Former Marinite Dee Smith, who now lives in Annapolis, won selection to the American Paralympics team based on the results of the US Sailing Paralympic Athlete Selection Series in the 2.4mR one-person keelboat. Smith, 63, is a veteran of the America’s Cup, Volvo Ocean Race and many other high-level racing programs over the course of his career. Rio 2016, to be held September 7-18, will be his first Paralympic Games.
While serving as general manager and tactician for the South African Team Shosholoza America’s Cup challenge in 2007, Smith was diagnosed with stage-four lung cancer, a condition that also impacted his spine. Doctors gave Smith less than a year to live, but he was able to beat the odds. However, he was left with significantly reduced mobility as a result of spinal damage. A subsequent bicycle accident also left him with a permanent injury to one of his legs.
“The last nine years have been pretty much a challenge for me,” said Smith. “I came out of that just wanting to go sailing. Now that I’ve qualified, I can think about getting better.” Smith finished fifth out of 30 boats at the Delta Lloyd Regatta, the World Championships for the Para classes held at Medemblik, the Netherlands, on May 24-28. Learn more at www.deesail.com/2-4m-campaign.
Rick Doerr of New Jersey, Brad Kendell of Florida, and Hugh Freund of Maine earned selection to the team in the Sonar three-person keelboat. The trio fought off Britain, Australia, and Norway to win the world title in Medemblik. “This was a very tight regatta," noted Kendell. "The world’s best were here, and we are so happy with what we have done and where we are right now.”
In the two-person SKUD-18, the selection for Rio went down to the final race of the Delta Lloyd Regatta. Ryan Porteous of San Diego and Maureen McKinnon of Marblehead, MA, earned their place on the team over Sarah Everhart-Skeels and Cindy Walker. This will be the second Paralympics for McKinnon, who won gold in the SKUD-18 at Beijing 2008 with the late Nick Scandone. Rio 2016 will be the first Paralympics for Porteous, a student at UC Santa Barbara.
The future of sailing at the Paralympic Games remains cloudy. Since the International Paralympic Committee dropped sailing from the 2020 Games in Tokyo, work has focused on reinstating sailing for 2024. "One of the things we are working toward is maybe a change in equipment and event format," said Paralympic coach Betsy Alison, chairman of the Para World Sailing Committee. "In our application for 2024, we’ll see more stadium-type racing. I don’t know the exact format yet, but we want to make it more understandable to the public, more visually appealing, and that is all in concert with the IPC’s strategic plan."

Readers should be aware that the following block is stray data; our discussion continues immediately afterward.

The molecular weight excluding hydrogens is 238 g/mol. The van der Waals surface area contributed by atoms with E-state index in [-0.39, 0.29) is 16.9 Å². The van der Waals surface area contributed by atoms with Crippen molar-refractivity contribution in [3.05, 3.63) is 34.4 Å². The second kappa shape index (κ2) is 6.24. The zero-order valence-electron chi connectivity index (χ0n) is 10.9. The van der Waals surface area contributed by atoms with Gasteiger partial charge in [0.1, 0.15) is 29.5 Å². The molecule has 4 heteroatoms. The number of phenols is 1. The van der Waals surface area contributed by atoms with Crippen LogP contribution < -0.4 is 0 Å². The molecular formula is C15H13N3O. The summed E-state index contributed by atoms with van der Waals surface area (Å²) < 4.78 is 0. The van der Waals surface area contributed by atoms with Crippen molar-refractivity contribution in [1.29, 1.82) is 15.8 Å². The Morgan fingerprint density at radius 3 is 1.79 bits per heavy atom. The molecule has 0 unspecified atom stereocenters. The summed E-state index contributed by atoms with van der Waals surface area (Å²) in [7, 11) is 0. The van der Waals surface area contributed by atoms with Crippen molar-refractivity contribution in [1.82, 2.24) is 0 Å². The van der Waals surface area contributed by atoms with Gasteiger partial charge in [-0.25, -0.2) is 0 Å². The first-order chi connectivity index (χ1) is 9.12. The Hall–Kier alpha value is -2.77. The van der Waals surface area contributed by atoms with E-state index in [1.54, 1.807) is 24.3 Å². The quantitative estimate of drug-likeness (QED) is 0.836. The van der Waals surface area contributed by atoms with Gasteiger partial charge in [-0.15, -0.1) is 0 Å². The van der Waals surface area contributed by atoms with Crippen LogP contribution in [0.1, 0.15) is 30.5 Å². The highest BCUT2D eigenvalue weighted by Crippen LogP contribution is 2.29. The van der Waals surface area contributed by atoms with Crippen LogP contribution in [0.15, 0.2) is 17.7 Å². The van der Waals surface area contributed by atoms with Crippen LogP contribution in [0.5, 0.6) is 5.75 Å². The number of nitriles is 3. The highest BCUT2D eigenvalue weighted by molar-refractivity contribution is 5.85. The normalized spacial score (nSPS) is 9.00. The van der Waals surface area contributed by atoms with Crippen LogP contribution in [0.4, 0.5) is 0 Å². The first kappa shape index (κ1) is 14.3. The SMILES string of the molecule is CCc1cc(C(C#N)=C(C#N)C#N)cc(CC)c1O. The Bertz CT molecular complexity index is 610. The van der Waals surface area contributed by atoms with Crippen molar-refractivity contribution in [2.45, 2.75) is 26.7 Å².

Allison believes that the IPC is currently looking favorably upon sailing. "They are happy with the initiatives that we have been taking. I can honestly say I am very hopeful that sailing has a strong possibility of being included in the 2024 program provided we keep moving forward the way we have."
Given the demands for media attention from presidential politics, the NBA Finals and a zillion other hot topics, you may have missed the fact that today is World Oceans Day, defined as "a global day of ocean celebration and collaboration for a better future."
If you’re up on the many dire challenges to the oceans of our watery planet, you probably feel that there’s much to celebrate. But it should be at least a wee bit comforting to know that people all over the world are taking steps to live up to this year’s theme: Healthy Oceans, Healthy Planet.
Check out the official website of this United Nations-recognized event and you’ll see all sorts of ways that concerned ocean-lovers are getting involved at a grassroots level to improve the ‘health’ of our oceans.
If you’re actively involved in a current World Oceans Day project, we’d love to hear about it and see a few photos.
Latitude’s old friend Pete Passano, formerly of the Bay Area and one of the most accomplished open-ocean singlehanded sailors in the world, forwarded us the accompanying photos of the Dutch having fun on boats on the Amstel River near Amsterdam during last year’s SAIL Amsterdam.
Founded in 2000 to celebrate big classic sailing ships, SAIL Amsterdam is held every five years and — as you can see from the photos — has been a wild success. In last year’s event well over 100 classic sailing vessels in excess of 100 feet — schooners, barkentines, Dutch tjalks, clippers, cutters, brigs, fully-rigged ships, kits, luggers, cogs, frigates — participated. A number were more than 100 years old, and many were more than 40 years old. As you can tell, they attracted a lot of spectator boats.
Wild, no? As we’ve mentioned before, the Dutch are crazy about sailing, even though they don’t have the warmest weather or longest season for it.
We were glad to hear from Pete, for if we’re not mistaken, he’s now 85. He started his recreational sailing career when he and his wife sailed a 35-ft boat from the Netherlands to San Francisco Bay. Pete and Bob van Blaricom later built the 39-ft steel boat Sea Bear together on a San Rafael canal. Eventually Pete bought Bob out.
In 2007 Passano was awarded the Cruising Club of America’s prestigious Blue Water Medal for his 125,000 miles — back then — of ocean sailing. One of Pete’s roughest passages was on the way from New Zealand to Maine via Cape Horn. While he was 250 miles west of the Horn, the barometer dropped 15 millebars in six hours. Passano reports the wind blew at "hurricane force 12" for over 20 hours and Sea Bear was knocked down several times. But both Bob and Sea Bear survived without much damage, and he continued on to Rio, Antigua, Bermuda and Maine, where he has lived for quite a few years now.